I started thinking more about this after reading this thoughtful article about how Americans (particularly millennials) have been searching for meaning in their work, and coming up short. The author, who dubs this practice as “workism,” defines it as:
The belief that work is not only necessary to economic production, but also the centerpiece of one’s identity and life’s purpose; and the belief that any policy to promote human welfare must always encourage more work.
Other recent articles have demonstrated how this practice is leading many to burnout and even the most successful of us to misery.
While I appreciated these articles, I couldn’t help but feel that there was a more nuanced explanation for why we aren’t finding meaning in our jobs. That was when I stumbled on the title post by Rusty Guinn, who filled in the missing piece:
We are a nation full of people doing jobs where the real job is to look like you are doing the job.
At least for most knowledge workers, I suspect that what’s making us miserable is not the nature of our work itself, or the longer hours we are spending getting things done. Rather, it’s the time we waste signaling to one another about how productive and useful we are. Guinn ends the piece with a sentiment that resonates:
Hear me again: your work is holy.
No I don’t mean your job. I also don’t mean your passions. Your life’s greatest work may never be a passion. And no, this isn’t another paean to artisanry, crafts and trades, although these are perfectly legitimate paths to meaning, too. I mean your work: what you make. When you set your mind and hands to work, what do they produce? Does your labor result in knowledge, happiness and health, beauty and wealth, for yourself or for others? Even if you manage to reserve a good amount of time for leisure with friends and family, make no mistake: Your work will still matter to your happiness.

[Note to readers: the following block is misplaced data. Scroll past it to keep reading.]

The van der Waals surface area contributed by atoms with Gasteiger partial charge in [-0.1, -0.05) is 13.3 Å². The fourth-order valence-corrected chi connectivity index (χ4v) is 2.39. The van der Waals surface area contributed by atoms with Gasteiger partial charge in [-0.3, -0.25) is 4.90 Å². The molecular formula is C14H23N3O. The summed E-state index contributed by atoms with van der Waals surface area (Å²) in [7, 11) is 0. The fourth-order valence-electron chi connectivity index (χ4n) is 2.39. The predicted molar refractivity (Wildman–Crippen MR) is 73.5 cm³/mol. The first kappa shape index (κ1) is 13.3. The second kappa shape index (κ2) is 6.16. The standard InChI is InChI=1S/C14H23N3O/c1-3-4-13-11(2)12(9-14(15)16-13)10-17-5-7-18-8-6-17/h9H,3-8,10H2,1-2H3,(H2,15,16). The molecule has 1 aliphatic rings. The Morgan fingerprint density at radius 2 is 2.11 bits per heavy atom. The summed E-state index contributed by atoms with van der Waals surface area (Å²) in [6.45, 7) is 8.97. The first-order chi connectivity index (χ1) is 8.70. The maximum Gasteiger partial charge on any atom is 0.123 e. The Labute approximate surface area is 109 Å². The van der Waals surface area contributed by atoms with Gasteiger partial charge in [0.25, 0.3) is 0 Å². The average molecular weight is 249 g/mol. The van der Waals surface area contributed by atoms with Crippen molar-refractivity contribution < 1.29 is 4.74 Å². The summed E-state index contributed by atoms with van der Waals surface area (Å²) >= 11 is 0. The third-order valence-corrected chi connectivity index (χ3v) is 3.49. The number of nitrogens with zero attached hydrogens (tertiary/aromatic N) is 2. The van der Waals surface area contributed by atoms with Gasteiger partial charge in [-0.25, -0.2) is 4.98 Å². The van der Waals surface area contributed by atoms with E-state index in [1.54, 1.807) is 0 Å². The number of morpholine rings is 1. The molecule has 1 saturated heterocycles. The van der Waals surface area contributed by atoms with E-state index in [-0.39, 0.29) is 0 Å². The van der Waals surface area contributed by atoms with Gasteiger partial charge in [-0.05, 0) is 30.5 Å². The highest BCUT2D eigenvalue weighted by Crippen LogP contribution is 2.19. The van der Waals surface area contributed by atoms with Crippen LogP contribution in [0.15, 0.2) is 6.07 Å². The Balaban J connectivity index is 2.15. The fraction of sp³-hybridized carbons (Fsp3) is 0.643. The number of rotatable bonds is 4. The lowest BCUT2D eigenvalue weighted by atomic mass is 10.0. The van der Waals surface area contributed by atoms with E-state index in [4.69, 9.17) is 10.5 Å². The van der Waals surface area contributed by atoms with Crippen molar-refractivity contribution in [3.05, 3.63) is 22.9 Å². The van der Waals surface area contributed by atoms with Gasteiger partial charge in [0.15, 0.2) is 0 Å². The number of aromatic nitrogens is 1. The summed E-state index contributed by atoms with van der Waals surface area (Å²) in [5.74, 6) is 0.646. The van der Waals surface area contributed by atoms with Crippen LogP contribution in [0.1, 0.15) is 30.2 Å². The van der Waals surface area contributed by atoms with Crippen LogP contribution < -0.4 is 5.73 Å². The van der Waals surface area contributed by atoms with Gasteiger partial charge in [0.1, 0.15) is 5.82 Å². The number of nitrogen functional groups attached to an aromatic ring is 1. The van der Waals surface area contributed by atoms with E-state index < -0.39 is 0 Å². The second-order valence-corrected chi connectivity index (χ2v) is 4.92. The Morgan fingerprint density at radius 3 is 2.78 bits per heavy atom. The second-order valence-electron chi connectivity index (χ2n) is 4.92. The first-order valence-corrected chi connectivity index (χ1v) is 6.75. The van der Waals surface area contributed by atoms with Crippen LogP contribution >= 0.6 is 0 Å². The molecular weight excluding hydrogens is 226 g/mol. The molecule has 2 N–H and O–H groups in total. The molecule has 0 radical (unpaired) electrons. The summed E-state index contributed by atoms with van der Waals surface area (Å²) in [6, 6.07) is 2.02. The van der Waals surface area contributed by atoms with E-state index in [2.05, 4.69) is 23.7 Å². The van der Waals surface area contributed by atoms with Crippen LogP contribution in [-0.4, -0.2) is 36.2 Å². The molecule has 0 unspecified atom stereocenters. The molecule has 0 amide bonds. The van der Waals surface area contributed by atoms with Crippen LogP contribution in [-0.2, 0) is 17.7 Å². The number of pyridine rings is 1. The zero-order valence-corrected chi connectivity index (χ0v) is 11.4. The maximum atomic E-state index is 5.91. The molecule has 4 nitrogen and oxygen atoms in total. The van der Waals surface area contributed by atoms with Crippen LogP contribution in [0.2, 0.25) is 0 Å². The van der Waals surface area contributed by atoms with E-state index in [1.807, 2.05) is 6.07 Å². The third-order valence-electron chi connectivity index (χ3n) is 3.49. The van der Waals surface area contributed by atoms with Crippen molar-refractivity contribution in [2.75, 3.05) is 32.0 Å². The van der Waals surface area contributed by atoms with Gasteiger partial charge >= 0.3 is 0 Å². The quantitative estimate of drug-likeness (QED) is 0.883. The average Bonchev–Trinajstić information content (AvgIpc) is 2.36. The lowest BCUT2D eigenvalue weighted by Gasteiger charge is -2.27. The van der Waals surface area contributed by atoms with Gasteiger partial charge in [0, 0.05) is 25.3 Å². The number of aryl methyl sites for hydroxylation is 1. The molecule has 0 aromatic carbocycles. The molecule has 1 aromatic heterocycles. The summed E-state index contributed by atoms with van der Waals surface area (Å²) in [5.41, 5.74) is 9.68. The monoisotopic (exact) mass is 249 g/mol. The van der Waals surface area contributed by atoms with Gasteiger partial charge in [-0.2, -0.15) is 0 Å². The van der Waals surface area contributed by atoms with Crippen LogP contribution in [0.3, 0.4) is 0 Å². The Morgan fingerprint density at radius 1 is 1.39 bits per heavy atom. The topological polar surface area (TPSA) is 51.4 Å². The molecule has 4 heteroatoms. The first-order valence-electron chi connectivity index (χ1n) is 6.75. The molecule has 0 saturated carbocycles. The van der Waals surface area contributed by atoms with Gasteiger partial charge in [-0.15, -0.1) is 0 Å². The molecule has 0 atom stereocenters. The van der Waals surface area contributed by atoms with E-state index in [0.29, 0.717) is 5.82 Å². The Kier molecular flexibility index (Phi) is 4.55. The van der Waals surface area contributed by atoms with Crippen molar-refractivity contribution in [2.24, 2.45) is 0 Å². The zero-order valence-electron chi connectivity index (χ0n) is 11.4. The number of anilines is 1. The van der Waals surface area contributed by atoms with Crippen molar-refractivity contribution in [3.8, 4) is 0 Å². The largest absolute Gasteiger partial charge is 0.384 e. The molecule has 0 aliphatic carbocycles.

The form work takes for you will differ based on the talents you have. Whatever it is, there is no substitute for it. If you reduce your work-less job from 70 hours to 55, you will still be unhappy. If you are able to find relationships and connections and even follow your passions at your job, if it is not work, you will still be unhappy. If you are retired early, sedentary and wealthy enough to do nothing for as long as you want, you will still be unhappy. Good people are wired to be productive, to contribute and to give more than they got.
For what it’s worth, my advice is to spend your precious time creating real value for others, including family, friends, customers and colleagues. If your job too abstracted from that value, find ways to glimpse it and remind yourself why you do what you do.
If after searching you can’t find any meaning in your work, drop me a line, and we can talk though what you should be doing instead.
Offers
Like I mentioned last time, one of my goals for this newsletter is to find out what challenges you all are facing and help where I can. To that end, here are a couple of offers:
Note: If you’re one of the few people getting this email who I haven’t met personally, I’ll need to get to know you a bit better before I feel comfortable recommending you. A good way to start is by dropping me an email to introduce yourself.
If you’re hiring, share some info about what role you’re looking to fill, and I’ll try to pass it along to the right people.
If you’re looking for your next thing tell me a bit about what kind of role you’re looking forand I’ll keep my eyes peeled for interesting opportunities.
If you want to grab coffee with someone in a similar role, let me know and I’ll try to match you up with a peer.
Lastly, if you have any thoughts on the general format of this email, and how it can be improved, I’d love to hear what you think.
Until next time,
Nick
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Nick deWilde